Decision & Award
Awards are rendered by independent arbitrators who are chosen by the parties to issue final, binding decisions. FINRA makes available an arbitration forum—pursuant to rules approved by the SEC—but has no part in deciding the award.
After closing the record, the arbitration panel considers all of the evidence, deliberates together, and decides what relief the claimant is entitled to, if any.
In a three-arbitrator panel, an award is based on the vote of a majority of the arbitrators; a unanimous decision is not required.
Awards must be in writing, but arbitrators are not required to write opinions or provide explanations or reasons for their decision. The panel will issue an award within 30 business days from the date the record is closed.
All awards rendered under the Codes are final and are not subject to review or appeal, except under limited circumstances. For exceptions to this rule, view "Challenges to an Arbitration Award."
In an award, the panel will decide whether to assess any costs and forum fees against any party, and how to allocate those costs and fees among the parties.
Once the award is signed by a majority of the arbitrators, FINRA will send copies of the signed award to each party or representative of the party. FINRA makes all arbitration awards publicly available for free by posting them on Arbitration Awards Online.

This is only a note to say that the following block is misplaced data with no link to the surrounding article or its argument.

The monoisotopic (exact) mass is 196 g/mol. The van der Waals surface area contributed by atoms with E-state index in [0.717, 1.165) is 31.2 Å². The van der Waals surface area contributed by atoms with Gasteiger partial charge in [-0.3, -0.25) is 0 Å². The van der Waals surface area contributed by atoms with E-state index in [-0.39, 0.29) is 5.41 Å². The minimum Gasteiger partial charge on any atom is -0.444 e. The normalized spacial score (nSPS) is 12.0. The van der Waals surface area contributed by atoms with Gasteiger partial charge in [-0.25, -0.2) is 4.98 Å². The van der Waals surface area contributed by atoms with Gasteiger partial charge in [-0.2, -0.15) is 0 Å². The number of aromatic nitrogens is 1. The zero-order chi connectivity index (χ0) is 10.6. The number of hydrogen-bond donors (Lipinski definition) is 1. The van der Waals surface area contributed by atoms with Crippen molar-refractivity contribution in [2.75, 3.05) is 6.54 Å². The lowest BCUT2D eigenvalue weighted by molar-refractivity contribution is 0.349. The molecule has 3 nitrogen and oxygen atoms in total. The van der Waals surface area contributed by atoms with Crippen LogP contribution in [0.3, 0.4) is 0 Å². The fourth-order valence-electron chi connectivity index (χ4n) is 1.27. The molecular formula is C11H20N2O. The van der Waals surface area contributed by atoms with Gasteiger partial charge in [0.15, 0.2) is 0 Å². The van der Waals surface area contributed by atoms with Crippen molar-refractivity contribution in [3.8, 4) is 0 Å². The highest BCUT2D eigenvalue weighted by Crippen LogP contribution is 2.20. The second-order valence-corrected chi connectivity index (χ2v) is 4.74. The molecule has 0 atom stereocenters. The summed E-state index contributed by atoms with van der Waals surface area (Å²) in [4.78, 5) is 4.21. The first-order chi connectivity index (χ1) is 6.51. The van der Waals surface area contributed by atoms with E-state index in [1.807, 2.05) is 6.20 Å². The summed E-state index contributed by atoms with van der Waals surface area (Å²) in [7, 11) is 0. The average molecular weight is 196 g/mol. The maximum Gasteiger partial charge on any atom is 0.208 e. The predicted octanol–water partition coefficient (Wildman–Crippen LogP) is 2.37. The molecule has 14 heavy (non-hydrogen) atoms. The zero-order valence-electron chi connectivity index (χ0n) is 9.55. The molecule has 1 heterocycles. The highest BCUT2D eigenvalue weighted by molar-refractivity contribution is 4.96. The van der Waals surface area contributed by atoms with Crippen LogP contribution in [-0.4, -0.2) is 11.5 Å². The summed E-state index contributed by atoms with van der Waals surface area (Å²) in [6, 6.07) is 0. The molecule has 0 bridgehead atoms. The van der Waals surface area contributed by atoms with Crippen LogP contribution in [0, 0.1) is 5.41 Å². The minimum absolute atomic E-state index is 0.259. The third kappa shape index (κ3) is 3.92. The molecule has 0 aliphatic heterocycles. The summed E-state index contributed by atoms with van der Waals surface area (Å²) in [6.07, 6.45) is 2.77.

An award will contain the following information:
- Names of the parties;
- Names of the parties' representatives, if any;
- An acknowledgement by the arbitrators that they have each read the pleadings and other materials filed by the parties;
- A summary of the issues, including the type(s) of any security or product in controversy;
- Damages and other relief requested;
- Damages and other relief awarded;
- A statement of any other issues resolved;
- Allocation of forum fees and any other fees allocable by the panel;
- Name(s) of the arbitrator(s);
- Dates the claim was filed and the award rendered;
- The number and dates of hearing session(s);
- Location of the hearings; and
- Arbitrator signatures.
A sample arbitration award is available for review under the "Related Links" section of this page.
Option for an Explained Decision at No Additional Cost
Starting January 3, 2017, if the parties jointly request an explained decision, FINRA will waive the $400 fee to the parties for an explained decision. An explained decision is a fact-based award stating the general reason(s) for the arbitrators' decision. (See Rules 12904(g) and 13904(g).) Legal authorities and damage calculations are not required. Parties must make the joint request for an explained decision 20 days before the date of the first scheduled hearing. (See Rules 12514(d) and 13514(d).) The panel chairperson will write the explained decision and receive an additional honorarium of $400 for doing so. (See Rules 12214(e) and 13214(e).) Under Rules 12904(g) and 13904(g), the panel is permitted to allocate the cost of the chairperson's $400 honorarium for writing the explained decision to the parties as part of the final award. Under this initiative, however, if the parties jointly request an explained decision, the panel chairperson will receive the $400 honorarium for writing the explained decision but the parties will not be charged.